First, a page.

Sherry Tinsley at an art installation called "Ni Wapataenan" in Edmonton last fall.
By KORIE MARSHALL
A dress was recently stolen from outside a local business, but it’s not so much the loss of the article of clothing that has owner Sherry Tinsley and her family upset. It’s whether or not the thief knew what the red dress meant.
For Tinsley, the red dress was a symbol of remembrance and solidarity with the missing and murdered indigenous women in Canada. She and her mother had tightly sewn it to a hanger and hung it high outside the door of her salon last fall, after she visited an art display in Edmonton.
The display on 118th Avenue by Lori Calkins is called "Ni Wapataenan," which means "we see." It is made up of 40 red dresses that sway from branches around an uncovered tipi, representing an incomplete home. It was partly inspired by The REDress Project, which has made red dresses a symbol for missing and murdered indigenous women. Tinsley says she wanted to show her support for the cause.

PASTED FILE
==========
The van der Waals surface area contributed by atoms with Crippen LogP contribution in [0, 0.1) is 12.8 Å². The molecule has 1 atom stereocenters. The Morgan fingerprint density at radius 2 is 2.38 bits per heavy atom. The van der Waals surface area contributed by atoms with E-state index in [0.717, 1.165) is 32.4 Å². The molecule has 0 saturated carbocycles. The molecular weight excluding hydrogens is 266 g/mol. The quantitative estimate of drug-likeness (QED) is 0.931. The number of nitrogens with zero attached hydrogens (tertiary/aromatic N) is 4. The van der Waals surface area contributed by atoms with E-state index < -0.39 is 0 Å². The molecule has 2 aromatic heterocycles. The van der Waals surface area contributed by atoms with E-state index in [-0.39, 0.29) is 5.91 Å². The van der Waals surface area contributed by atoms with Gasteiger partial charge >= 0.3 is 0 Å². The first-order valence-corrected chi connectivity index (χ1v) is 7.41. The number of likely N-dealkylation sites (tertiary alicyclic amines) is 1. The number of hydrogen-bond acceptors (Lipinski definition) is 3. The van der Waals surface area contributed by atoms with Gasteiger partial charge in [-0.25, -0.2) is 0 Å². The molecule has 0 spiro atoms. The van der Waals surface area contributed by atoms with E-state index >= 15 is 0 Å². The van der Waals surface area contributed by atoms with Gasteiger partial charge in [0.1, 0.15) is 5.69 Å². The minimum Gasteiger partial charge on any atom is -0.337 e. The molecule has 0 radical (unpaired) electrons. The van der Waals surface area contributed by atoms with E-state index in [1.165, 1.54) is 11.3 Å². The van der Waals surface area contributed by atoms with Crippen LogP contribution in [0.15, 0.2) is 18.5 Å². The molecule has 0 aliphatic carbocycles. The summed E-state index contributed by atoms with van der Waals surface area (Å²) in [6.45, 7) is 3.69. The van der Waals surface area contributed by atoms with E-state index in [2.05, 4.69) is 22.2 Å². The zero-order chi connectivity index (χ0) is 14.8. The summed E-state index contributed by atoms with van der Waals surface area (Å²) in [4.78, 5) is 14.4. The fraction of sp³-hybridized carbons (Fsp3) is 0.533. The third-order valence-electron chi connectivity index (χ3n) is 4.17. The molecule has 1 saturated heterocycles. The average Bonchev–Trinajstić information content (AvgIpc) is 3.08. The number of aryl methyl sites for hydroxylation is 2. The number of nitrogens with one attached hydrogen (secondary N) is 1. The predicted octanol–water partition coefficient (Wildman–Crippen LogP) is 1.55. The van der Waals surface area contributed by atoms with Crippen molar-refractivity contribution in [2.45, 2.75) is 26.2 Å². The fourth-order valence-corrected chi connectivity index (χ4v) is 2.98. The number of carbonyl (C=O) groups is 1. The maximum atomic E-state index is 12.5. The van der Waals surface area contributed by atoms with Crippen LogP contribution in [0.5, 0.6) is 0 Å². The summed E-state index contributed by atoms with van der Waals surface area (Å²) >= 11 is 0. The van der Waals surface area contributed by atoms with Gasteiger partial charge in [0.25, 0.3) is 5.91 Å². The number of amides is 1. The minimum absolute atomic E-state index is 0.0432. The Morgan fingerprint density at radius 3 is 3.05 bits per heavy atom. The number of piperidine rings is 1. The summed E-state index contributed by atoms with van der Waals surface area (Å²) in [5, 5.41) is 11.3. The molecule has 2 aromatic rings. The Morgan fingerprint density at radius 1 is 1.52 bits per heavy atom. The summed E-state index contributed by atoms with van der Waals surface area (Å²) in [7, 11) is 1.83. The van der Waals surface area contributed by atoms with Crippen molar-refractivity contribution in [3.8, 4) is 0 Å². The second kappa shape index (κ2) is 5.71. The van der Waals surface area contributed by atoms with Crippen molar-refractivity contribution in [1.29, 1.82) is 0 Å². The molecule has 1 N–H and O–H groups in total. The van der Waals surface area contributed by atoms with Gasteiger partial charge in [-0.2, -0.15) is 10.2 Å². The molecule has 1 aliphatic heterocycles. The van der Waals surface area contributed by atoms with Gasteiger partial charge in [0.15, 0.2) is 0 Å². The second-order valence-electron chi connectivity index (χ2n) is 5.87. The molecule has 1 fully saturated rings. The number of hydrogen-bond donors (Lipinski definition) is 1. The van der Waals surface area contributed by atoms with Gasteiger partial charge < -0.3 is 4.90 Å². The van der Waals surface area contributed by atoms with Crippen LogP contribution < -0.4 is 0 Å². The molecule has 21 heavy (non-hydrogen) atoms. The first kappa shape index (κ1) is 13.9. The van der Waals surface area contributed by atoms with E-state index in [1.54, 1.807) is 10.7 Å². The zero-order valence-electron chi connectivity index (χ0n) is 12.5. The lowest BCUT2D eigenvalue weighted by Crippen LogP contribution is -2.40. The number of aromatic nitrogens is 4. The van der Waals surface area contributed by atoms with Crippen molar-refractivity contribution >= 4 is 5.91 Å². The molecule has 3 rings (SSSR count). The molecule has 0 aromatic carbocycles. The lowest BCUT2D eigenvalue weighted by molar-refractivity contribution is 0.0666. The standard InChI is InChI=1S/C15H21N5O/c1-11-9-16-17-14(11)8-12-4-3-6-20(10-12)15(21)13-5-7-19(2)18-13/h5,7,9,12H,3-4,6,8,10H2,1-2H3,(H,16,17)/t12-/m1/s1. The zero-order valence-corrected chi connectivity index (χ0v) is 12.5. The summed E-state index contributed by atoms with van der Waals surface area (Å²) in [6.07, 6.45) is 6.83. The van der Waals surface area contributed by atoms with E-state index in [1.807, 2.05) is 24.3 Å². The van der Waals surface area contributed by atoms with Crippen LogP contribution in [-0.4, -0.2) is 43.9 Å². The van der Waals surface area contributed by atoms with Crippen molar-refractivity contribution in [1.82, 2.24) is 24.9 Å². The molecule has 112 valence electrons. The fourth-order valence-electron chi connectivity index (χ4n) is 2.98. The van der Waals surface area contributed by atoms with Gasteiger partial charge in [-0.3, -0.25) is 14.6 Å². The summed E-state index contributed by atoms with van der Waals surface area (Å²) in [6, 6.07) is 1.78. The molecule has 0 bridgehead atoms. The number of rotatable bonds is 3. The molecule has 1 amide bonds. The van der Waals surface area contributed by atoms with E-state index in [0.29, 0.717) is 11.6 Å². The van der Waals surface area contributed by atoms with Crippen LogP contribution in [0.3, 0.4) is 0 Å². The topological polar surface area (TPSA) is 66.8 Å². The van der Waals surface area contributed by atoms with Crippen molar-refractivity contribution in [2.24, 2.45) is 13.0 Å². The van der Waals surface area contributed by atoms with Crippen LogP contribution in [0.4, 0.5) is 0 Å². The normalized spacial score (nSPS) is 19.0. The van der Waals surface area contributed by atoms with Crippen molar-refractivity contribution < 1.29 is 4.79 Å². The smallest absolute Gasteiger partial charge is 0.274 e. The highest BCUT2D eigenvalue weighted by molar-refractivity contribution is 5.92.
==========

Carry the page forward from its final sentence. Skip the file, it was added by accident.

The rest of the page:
"I found the prettiest red dress so ‘my girl’ would stand out in a crowd," she says.
People who came to her shop would ask what it meant, and it was a way to start talking about the issue, says Tinsley. When it got really windy, she would bring it inside and lay it on one of the chairs.
"Don’t sit on her," she’d tell patrons. To her, it was not simply a dress. It represented a sister, and the embodiment of missing and murdered women in Canada.
"It is like looking for a missing person," she says about her search for the dress after it went missing in early March. She says the loss was heartbreaking for her mother as well, who drove around town looking for it, and came back with tears in her eyes.
"To whoever took her I hope her ‘Spirit’ is kind to you," says Tinsley, who now plans to find more red dresses, and hopes to make an even bigger display.